Airborne particles and vapors, heat, noise, hazards from falling objects, working at height, and chemical contact are examples of hazards that workers may be exposed to during painting and coating operations. And these are just a few examples when it comes to potential hazards during painting and coating in metalworking and heavy manufacturing industries.
This blog will review some of the more common hazards encountered during painting and coating applications in metalworking and heavy manufacturing industries. These hazards include inhalation of vapors and particles, skin and eye injuries, and harmful noise exposure. We will also explore specific groups of chemicals painters may use and some important health and safety measures that can be taken to help protect these workers and others who may be exposed in these industries.
What Types of Noise Hazards Exist when Painting and Coating?
Exposure to loud noise is one of the most widespread hazards for people working in metalworking and heavy manufacturing and many other industries. Occupational noise exposure is the second most common risk factor in the workplace, and one of the most commonly reported occupational illness in many countries.
In fact, according to the World Health Organization, it is estimated that 430 million people worldwide have disabling hearing loss, and on average, about 16% of adult-onset hearing loss is due to occupational exposure. The global cost of unaddressed hearing loss is estimated at $980 billion/year, and noise is now being acknowledged as an important public health issue and a top environmental risk faced by the world today.[i]
Unlike many other workplace injuries or illnesses, the symptoms of overexposure to noise are often unnoticed until significant exposure has occurred and permanent damage to the hearing system has been done. There is no blood or visible damage and seldom any pain to warn people that there is a problem. Additionally, damage to the hearing system can occur slowly over time and the early warning signs are easy to miss.
Noise exposure levels during painting and coating applications in metalworking and heavy manufacturing vary widely and are influenced by the specific industry, surrounding environment, application process, and spray equipment used. The range is quite large, from as low as 60 decibels to as high as 107 decibels. This broad range is due to a variety of factors including the method of application and spray equipment used and background noise from ventilation systems and other work being conducted in the area.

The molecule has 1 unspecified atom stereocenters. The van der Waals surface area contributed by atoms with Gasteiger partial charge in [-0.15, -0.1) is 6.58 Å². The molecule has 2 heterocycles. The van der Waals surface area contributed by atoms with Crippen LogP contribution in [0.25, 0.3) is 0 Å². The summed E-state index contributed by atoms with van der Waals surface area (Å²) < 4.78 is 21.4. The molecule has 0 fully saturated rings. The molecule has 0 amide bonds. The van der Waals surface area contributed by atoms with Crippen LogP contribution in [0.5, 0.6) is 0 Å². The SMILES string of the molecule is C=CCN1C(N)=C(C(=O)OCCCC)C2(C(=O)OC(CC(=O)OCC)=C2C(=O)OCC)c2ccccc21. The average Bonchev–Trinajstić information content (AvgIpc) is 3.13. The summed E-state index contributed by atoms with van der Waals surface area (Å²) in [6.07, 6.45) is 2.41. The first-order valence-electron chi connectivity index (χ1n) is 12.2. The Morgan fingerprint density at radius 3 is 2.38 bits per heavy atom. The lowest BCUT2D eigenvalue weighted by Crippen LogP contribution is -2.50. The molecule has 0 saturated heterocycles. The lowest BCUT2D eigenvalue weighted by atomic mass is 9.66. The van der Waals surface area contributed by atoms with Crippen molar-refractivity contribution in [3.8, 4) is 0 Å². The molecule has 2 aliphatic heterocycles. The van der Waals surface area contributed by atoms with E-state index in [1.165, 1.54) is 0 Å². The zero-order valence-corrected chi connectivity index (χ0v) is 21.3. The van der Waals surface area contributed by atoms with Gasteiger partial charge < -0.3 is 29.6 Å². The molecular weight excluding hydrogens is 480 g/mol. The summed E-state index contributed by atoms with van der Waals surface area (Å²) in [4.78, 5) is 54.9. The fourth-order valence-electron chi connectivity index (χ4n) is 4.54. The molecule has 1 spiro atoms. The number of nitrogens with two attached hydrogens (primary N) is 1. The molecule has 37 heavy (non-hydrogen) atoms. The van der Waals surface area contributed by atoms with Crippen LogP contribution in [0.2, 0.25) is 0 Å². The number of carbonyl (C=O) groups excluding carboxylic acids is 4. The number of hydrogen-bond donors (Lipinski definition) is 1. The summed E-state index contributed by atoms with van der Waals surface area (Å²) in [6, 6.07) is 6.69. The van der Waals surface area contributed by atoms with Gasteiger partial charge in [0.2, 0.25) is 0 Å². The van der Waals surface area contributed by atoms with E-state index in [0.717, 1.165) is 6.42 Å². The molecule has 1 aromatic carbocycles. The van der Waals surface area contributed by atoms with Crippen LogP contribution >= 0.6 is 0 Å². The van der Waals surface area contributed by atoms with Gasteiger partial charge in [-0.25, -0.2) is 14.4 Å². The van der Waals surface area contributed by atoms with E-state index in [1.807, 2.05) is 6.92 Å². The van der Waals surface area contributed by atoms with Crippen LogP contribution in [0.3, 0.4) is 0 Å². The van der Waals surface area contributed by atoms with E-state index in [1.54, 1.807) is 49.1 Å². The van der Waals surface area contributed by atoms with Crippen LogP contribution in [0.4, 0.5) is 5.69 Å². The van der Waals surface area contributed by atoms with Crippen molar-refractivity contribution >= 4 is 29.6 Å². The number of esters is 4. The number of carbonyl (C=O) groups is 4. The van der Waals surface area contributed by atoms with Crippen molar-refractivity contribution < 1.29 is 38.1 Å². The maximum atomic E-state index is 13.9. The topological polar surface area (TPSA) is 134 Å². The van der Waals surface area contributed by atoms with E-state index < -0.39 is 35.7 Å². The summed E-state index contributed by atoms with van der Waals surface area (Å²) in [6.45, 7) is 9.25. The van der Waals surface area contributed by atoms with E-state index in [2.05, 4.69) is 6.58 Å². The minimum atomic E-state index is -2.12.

What Eye and Face Hazards Should You be Concerned About During Painting and Coating Applications?
Eye and face injuries are another hazard found in painting and coating applications. The eye is a critical organ that many of us easily overlook when it comes to protection. Prevent Blindness America estimates that “eye injuries of all types occur at a rate of more than 2,000 per day. Of these, 10% to 20% will be disabling because of temporary vision loss.” It is also estimated that 90% of these injuries could have been prevented had the worker been wearing eye protection or wearing the appropriate kind of protection for the tasks being performed.
The source of these hazards can be paint mist and vapors, contact with powder or liquid paints and coatings, foreign bodies, and high velocity particles from compressed air and paint guns to the eyes and face.[ii] According to the US Bureau of Labor Statistics approximately 31% of all eye injuries in the U.S. are due to impact from flying objects or particles, and approximately 26% are due to foreign bodies in the eye.
Foreign body eye injuries can be a concern during painting and coating activities. Mists and fine suspended particles in the air can cause irritation, inflammation, and other damage. Liquids can be splashed, sprayed, or get into the eye. The eye can become inflamed, painful, and teary in reaction to the foreign object. Medical attention may be required to remove the foreign object, to wash out the eye, assess damage and apply treatment as required. In addition to foreign bodies, gases and vapors can also cause irritation, inflammation, and other damage.[iii]
What Respiratory Hazards Should Workers Take into Account While Painting and Coating?
Inhalation exposures will vary depending on the coating system applied and method of applications and can include a mixture of particles and gases and vapors
For example, airborne particles, including dust and mist, are formed when liquid coatings are aerosolized. Powder coating application also produces solid particles and dust.
Gases and vapors are formed as solvents in the liquid coatings evaporate. Vapors are also generated through handling and use of cleaning solvents and during paint mixing.
What Skin Hazards Can Workers Face while Painting and Coating?
Liquid contact to skin and eyes may occur if materials such as paints, primers, topcoats, and cleaning solvents are spilled or splashed. Contact with liquid and solid chemicals can often lead to various skin conditions or disorders. Depending on the chemicals involved, these can be due to both acute and chronic exposures such as: